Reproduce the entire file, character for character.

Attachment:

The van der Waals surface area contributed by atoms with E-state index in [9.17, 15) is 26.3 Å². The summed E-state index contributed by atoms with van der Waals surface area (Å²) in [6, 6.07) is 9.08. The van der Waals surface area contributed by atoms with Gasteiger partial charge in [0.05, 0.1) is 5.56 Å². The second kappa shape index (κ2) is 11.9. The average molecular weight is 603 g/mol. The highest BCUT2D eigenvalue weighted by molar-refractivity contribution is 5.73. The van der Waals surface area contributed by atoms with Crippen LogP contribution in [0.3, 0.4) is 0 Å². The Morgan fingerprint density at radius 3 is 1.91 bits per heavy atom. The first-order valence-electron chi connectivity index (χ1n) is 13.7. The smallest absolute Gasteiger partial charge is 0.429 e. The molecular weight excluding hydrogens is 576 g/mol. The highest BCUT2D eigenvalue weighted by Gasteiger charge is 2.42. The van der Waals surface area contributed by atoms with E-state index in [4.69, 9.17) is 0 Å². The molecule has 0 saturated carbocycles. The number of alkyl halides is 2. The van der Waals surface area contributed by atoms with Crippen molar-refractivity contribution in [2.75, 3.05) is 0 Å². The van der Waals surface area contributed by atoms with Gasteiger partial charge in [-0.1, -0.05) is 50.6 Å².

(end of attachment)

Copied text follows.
The van der Waals surface area contributed by atoms with E-state index in [9.17, 15) is 26.3 Å². The summed E-state index contributed by atoms with van der Waals surface area (Å²) in [6, 6.07) is 9.08. The van der Waals surface area contributed by atoms with Gasteiger partial charge in [0.05, 0.1) is 5.56 Å². The second kappa shape index (κ2) is 11.9. The average molecular weight is 603 g/mol. The highest BCUT2D eigenvalue weighted by molar-refractivity contribution is 5.73. The van der Waals surface area contributed by atoms with Crippen LogP contribution in [0.3, 0.4) is 0 Å². The Morgan fingerprint density at radius 3 is 1.91 bits per heavy atom. The first-order valence-electron chi connectivity index (χ1n) is 13.7. The smallest absolute Gasteiger partial charge is 0.429 e. The molecular weight excluding hydrogens is 576 g/mol. The highest BCUT2D eigenvalue weighted by Gasteiger charge is 2.42. The van der Waals surface area contributed by atoms with E-state index in [4.69, 9.17) is 0 Å². The molecule has 0 saturated carbocycles. The number of alkyl halides is 2. The van der Waals surface area contributed by atoms with Crippen molar-refractivity contribution in [2.75, 3.05) is 0 Å². The van der Waals surface area contributed by atoms with Gasteiger partial charge in [-0.1, -0.05) is 50.6 Å².